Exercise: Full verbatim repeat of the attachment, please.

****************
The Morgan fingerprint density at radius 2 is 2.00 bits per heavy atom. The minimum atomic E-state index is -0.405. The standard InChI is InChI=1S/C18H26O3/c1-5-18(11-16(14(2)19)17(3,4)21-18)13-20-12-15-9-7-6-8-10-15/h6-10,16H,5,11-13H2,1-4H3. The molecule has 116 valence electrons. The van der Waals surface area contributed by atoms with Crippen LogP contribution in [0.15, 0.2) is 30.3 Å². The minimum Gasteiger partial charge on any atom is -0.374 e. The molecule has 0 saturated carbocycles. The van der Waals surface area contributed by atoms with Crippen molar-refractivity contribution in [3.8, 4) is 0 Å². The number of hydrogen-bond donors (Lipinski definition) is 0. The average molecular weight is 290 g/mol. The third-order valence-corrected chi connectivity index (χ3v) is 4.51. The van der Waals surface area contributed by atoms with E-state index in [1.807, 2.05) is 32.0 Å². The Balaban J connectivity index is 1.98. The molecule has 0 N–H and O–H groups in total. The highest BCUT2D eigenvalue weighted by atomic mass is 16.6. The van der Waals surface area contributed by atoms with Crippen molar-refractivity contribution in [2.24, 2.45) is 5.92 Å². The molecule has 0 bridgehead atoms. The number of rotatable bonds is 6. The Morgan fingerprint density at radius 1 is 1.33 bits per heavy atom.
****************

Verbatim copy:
The Morgan fingerprint density at radius 2 is 2.00 bits per heavy atom. The minimum atomic E-state index is -0.405. The standard InChI is InChI=1S/C18H26O3/c1-5-18(11-16(14(2)19)17(3,4)21-18)13-20-12-15-9-7-6-8-10-15/h6-10,16H,5,11-13H2,1-4H3. The molecule has 116 valence electrons. The van der Waals surface area contributed by atoms with Crippen LogP contribution in [0.15, 0.2) is 30.3 Å². The minimum Gasteiger partial charge on any atom is -0.374 e. The molecule has 0 saturated carbocycles. The van der Waals surface area contributed by atoms with Crippen molar-refractivity contribution in [3.8, 4) is 0 Å². The number of hydrogen-bond donors (Lipinski definition) is 0. The average molecular weight is 290 g/mol. The third-order valence-corrected chi connectivity index (χ3v) is 4.51. The van der Waals surface area contributed by atoms with E-state index in [1.807, 2.05) is 32.0 Å². The Balaban J connectivity index is 1.98. The molecule has 0 N–H and O–H groups in total. The highest BCUT2D eigenvalue weighted by atomic mass is 16.6. The van der Waals surface area contributed by atoms with Crippen molar-refractivity contribution in [2.24, 2.45) is 5.92 Å². The molecule has 0 bridgehead atoms. The number of rotatable bonds is 6. The Morgan fingerprint density at radius 1 is 1.33 bits per heavy atom.